Dan Conover in Xark:
A client looking to invest in media asked me earlier this month for advice on what might replace failing newspapers. My response? There are plenty of interesting ideas in play, but the first meaningful test won't come until a major American city loses its only metro daily. So wait.
That's because metro newspapers are taking up the market space in which the innovation he's looking for must occur. Newspapers may be failing, but most do a passable job of limiting serious competition in their markets. What succeeds in the shadow of an established metro, therefore, may not be what ultimately winds up contending for the market positions vacated by Old Media giants.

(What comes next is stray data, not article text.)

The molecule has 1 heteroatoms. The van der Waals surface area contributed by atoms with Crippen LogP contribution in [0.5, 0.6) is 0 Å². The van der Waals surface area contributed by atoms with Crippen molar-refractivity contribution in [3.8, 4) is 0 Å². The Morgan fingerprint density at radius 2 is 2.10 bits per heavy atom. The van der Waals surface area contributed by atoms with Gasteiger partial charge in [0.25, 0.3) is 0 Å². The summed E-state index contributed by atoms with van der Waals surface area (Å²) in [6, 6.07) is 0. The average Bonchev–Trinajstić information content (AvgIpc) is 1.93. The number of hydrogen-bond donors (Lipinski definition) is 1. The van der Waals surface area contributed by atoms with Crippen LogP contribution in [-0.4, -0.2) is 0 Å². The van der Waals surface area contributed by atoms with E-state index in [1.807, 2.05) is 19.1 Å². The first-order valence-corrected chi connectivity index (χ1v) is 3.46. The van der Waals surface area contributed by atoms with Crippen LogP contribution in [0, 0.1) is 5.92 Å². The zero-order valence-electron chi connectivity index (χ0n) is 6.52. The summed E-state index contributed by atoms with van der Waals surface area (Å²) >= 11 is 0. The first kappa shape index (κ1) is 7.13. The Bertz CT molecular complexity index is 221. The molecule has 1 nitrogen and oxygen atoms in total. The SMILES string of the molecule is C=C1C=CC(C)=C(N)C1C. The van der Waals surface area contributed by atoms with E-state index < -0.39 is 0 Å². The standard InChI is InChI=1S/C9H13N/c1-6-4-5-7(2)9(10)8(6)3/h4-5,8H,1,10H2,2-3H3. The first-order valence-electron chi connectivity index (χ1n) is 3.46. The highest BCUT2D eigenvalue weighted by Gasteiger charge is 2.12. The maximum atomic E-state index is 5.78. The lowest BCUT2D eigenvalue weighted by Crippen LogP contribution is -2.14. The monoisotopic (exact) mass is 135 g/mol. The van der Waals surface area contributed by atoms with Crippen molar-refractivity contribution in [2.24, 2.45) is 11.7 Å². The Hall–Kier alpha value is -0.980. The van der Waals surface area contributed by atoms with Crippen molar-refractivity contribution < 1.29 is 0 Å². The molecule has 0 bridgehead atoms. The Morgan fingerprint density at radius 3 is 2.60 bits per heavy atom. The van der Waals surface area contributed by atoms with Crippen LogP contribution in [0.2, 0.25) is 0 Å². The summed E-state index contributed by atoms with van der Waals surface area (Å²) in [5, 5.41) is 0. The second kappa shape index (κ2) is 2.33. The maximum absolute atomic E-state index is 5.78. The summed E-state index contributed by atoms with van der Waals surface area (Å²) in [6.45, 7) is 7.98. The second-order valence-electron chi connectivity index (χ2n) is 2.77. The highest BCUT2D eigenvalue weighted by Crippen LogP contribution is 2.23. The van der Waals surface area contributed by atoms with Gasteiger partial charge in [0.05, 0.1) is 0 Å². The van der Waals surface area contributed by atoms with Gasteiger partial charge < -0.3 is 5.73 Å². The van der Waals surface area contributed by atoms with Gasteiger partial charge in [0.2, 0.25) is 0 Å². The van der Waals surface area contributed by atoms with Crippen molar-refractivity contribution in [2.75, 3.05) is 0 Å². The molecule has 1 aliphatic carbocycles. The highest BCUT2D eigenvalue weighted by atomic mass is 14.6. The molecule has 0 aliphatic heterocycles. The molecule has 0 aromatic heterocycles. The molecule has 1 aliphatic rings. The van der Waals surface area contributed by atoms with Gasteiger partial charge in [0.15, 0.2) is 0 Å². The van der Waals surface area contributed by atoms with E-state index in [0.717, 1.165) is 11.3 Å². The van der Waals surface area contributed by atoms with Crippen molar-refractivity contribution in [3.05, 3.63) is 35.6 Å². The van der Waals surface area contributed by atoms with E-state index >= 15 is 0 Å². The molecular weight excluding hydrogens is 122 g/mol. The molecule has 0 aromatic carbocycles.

I think that's decent investment advice, but Clay Shirky's March 13th essay on the end of the newspaper era placed some urgency on the question “What Comes Next?” And since I'm a recovering newspaperman who's been studying and writing and speaking about that question off and on for the past four years, I figured now might be a good time to stake out some useful predictions about the future of American journalism to 2020.
More here. [Thanks to Kris Kotarski.]